Sony Showcases Interactive Hologram Experiences at SXSW

The South by Southwest (SXSW) technology, media and culture conference is taking place in Austin, Texas this week. From March 10-13, Sony invited guests to its WOW Studio, an interactive exhibit blending art and technology that featured displays and prototypes involving spatial audio, AI and robotics, tabletop projection, VR gaming, and more. Sony created interactive augmented reality without the fuss (or added cost) of goggles, glasses or other headgear, and SXSW attendees had the opportunity to participate in immersive hologram experiences.

How did they do it? By using a mix of smart sensors, depth detection, and motion tracking using a high-quality light source.

“The projectors create objects out of light that typically exist on a flat plane either in front of the projector or below on a tabletop. You can interact with these virtual objects using your hands because the projector’s software is able to recognize and track your movements,” reports The Verge.


This is similar to a hologram in that it consists of light within a 3D space that “everyone can see and interact with.” Additionally, it is AR that is approachable and accessible; it doesn’t require any expensive gear or even a certain smartphone or software.

For the WOW Studio at SXSW, Sony created new and exclusive games, including a collaborative music-centric one that combines four projectors into a single system. Users direct spotlights on miniature instruments to play songs, working together to create cohesive music. Sony also developed a virtual hockey game for up to three people.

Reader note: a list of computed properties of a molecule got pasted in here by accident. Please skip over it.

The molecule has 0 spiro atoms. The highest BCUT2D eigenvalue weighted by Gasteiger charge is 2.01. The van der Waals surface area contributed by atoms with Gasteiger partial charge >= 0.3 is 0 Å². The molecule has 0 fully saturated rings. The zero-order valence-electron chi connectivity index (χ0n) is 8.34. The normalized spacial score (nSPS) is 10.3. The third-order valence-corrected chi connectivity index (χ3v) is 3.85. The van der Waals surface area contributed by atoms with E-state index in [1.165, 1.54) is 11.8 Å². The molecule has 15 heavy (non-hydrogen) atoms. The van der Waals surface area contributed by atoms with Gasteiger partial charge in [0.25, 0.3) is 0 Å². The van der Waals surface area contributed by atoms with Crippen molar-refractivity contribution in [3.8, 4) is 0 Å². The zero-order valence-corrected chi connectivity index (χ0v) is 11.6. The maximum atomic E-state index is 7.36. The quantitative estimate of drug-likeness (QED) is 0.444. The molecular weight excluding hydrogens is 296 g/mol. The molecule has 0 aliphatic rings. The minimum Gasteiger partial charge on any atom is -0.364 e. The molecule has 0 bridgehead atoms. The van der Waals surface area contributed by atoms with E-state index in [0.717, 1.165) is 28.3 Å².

According to another article in The Verge, “The game features a physical hockey puck and three physical paddles around custom circular table. But the table is also making use of two of Sony’s new IMX382 visual sensors, which can detect and track objects at 1,000 frames per second. One sensor sits above the table to track the puck, and another sits below to track players’ paddles. An overhead projector meanwhile overlays the game interface and virtual pucks onto the surface of the table.”

For $1,700, Sony sells a mini projector capable of running these sort of holograms and games, but it remains to be seen if this sort of technology is mass marketable.

According to The Verge, “…if Sony does find a way to commercialize this tech, it could pave the way for a unique and novel way to create immersive, collaborate AR experiences that can be deployed using everyday objects and on something as ordinary as a kitchen table.”

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